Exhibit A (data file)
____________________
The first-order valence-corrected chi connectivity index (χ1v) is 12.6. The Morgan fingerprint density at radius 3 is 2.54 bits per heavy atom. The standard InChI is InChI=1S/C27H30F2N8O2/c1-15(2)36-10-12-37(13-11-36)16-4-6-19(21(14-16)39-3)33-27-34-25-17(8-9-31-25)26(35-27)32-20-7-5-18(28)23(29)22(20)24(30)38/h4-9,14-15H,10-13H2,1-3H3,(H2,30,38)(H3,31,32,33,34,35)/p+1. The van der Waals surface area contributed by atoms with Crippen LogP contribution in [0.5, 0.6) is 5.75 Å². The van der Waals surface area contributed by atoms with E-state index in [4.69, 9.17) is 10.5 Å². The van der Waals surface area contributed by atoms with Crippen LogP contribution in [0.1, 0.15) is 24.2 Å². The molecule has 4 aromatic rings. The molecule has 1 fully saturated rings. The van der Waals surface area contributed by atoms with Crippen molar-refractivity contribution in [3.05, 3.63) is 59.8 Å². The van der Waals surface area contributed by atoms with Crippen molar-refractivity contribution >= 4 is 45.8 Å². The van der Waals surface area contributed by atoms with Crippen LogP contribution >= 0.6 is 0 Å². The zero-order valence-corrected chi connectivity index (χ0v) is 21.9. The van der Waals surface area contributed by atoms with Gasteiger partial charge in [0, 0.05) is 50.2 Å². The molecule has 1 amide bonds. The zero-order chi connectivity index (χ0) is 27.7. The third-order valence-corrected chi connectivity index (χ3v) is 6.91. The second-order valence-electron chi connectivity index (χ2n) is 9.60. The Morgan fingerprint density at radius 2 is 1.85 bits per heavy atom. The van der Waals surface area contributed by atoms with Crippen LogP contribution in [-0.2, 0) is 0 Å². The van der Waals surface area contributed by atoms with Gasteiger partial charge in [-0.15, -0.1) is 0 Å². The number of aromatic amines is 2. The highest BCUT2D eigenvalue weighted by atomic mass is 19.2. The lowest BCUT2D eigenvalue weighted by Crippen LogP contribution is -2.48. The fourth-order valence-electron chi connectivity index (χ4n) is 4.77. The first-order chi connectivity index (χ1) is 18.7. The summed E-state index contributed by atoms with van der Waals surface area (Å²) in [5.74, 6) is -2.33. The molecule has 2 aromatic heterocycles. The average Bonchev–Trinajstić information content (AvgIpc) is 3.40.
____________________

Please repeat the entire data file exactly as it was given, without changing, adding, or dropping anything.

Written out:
The first-order valence-corrected chi connectivity index (χ1v) is 12.6. The Morgan fingerprint density at radius 3 is 2.54 bits per heavy atom. The standard InChI is InChI=1S/C27H30F2N8O2/c1-15(2)36-10-12-37(13-11-36)16-4-6-19(21(14-16)39-3)33-27-34-25-17(8-9-31-25)26(35-27)32-20-7-5-18(28)23(29)22(20)24(30)38/h4-9,14-15H,10-13H2,1-3H3,(H2,30,38)(H3,31,32,33,34,35)/p+1. The van der Waals surface area contributed by atoms with Crippen LogP contribution in [0.5, 0.6) is 5.75 Å². The van der Waals surface area contributed by atoms with E-state index in [4.69, 9.17) is 10.5 Å². The van der Waals surface area contributed by atoms with Crippen LogP contribution in [0.1, 0.15) is 24.2 Å². The molecule has 4 aromatic rings. The molecule has 1 fully saturated rings. The van der Waals surface area contributed by atoms with Crippen molar-refractivity contribution in [3.05, 3.63) is 59.8 Å². The van der Waals surface area contributed by atoms with Crippen molar-refractivity contribution >= 4 is 45.8 Å². The van der Waals surface area contributed by atoms with Crippen LogP contribution >= 0.6 is 0 Å². The zero-order valence-corrected chi connectivity index (χ0v) is 21.9. The van der Waals surface area contributed by atoms with Gasteiger partial charge in [0, 0.05) is 50.2 Å². The molecule has 1 amide bonds. The zero-order chi connectivity index (χ0) is 27.7. The third-order valence-corrected chi connectivity index (χ3v) is 6.91. The second-order valence-electron chi connectivity index (χ2n) is 9.60. The Morgan fingerprint density at radius 2 is 1.85 bits per heavy atom. The van der Waals surface area contributed by atoms with Crippen LogP contribution in [-0.2, 0) is 0 Å². The van der Waals surface area contributed by atoms with Gasteiger partial charge in [-0.15, -0.1) is 0 Å². The number of aromatic amines is 2. The highest BCUT2D eigenvalue weighted by atomic mass is 19.2. The lowest BCUT2D eigenvalue weighted by Crippen LogP contribution is -2.48. The fourth-order valence-electron chi connectivity index (χ4n) is 4.77. The first-order chi connectivity index (χ1) is 18.7. The summed E-state index contributed by atoms with van der Waals surface area (Å²) in [5.74, 6) is -2.33. The molecule has 2 aromatic heterocycles. The average Bonchev–Trinajstić information content (AvgIpc) is 3.40.